On a beautiful, sunny, blue sky day we visited Tiāntán, the Temple of Heaven. The temple is a prime example of Chinese religious architecture, this is where Emperors of the Qing and Ming dynasties performed annual ceremonies of prayer to Heaven for good harvest. The Construction began in the early 15th century under Yongle, who is known as the “architect of Beijing.” Shaped like a semicircle on the northern rim to represent heaven and square on the south for the earth, the grounds were once believed to be the meeting point of the two. So many Chinese believed for so long that this was the center of the world.
The area is double the size of the Forbidden City, but most of the it is covered by trees and gardens where people have access to by only paying 5RMB. But if you want to see the whole site it is recommended to buy the package entrance. We walked in through the East Gate which is near the Long Corridor. This area used to be the place where animal sacrifices were performed and lanterns were hung during such rituals. Now it is full of locals singing opera, playing cards, and chess. I was really surprised to see the amount of people, usually older, involved in these activities.It looks like they spend most of their afternoon playing games. There was actually a chess match going on, about 20 men were standing next to each other forming a circle around the players. I couldn’t get a close look to the game board but I managed to get a photo from the top.
The temple’s featured structure is a blue-roofed wooden tower, the Hall of Prayer for Good Harvests, built in 1420. It burned in 1889 and was immediately rebuilt. The middle section of the hall was reserved for the Emperor of Heaven, and he was the only one allowed to walked on the eastern side of it.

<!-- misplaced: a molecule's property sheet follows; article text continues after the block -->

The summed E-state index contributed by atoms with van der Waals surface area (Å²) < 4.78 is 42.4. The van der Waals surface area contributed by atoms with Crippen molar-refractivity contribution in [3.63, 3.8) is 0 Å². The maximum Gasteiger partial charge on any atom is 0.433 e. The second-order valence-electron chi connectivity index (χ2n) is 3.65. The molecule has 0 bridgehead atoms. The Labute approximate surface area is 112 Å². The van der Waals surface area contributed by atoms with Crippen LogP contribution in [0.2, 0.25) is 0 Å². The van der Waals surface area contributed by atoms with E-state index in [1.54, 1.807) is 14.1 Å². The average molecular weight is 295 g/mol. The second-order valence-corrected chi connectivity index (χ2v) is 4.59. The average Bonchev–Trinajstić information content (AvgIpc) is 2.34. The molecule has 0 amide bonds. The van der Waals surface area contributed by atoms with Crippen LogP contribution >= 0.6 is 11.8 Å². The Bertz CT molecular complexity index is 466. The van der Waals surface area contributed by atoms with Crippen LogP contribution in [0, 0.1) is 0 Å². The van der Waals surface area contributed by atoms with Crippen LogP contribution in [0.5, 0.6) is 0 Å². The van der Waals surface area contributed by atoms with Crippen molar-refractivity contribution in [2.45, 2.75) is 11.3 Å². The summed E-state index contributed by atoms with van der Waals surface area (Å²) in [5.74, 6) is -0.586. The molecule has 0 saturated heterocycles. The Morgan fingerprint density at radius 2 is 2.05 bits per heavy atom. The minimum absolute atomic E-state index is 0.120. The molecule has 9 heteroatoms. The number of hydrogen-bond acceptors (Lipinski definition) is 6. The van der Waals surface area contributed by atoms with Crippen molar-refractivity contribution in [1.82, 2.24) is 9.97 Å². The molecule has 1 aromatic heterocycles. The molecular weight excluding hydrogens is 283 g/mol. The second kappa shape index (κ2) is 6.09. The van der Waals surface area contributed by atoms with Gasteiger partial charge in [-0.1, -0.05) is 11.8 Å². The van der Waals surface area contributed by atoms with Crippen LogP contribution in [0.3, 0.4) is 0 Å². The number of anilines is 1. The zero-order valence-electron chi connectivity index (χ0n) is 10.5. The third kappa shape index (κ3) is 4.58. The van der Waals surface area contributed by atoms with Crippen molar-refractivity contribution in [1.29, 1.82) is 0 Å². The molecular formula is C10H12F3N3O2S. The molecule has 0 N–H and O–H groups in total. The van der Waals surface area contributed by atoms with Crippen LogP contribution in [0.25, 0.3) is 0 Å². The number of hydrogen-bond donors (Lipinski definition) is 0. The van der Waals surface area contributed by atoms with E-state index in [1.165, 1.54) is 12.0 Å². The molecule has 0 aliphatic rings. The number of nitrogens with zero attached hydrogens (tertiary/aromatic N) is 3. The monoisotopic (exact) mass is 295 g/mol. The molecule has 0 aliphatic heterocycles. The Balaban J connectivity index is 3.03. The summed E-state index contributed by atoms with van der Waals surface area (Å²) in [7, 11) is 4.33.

We then walked towards the south side of the Temple where the Imperial Vault of Heaven is. This is a very small area and the Vault is encircled by an echo wall, if you actually whisper in to the wall a person on the other side can hear you. This was actually really fun to do, we probably spent about 30 minutes in this area talking to each other through the wall.
Right behind the Imperial Vault of Heaven is the Circular Mound Altar. This is a white marble platform where the emperor would worshipped the winter solstice; it is based on the number nine. Nine used to regarded a a symbol of the power of the emperor, as is is the biggest single digit odd number, and odd numbers are considered masculine and therefore more powerful. Note: The chinese character for man is 男, which means power and strength.
We had a great time at the Temple, aside from the fact that it was really windy and my hands were freezing everything was ok. I love going to historical sites, not only because I learn more of Beijing but also about its culture and people. I only wish the weather was bit warmer and the air a bit cleaner. Even that won’t keep me from having a good time. There is still so much to see in Beijing!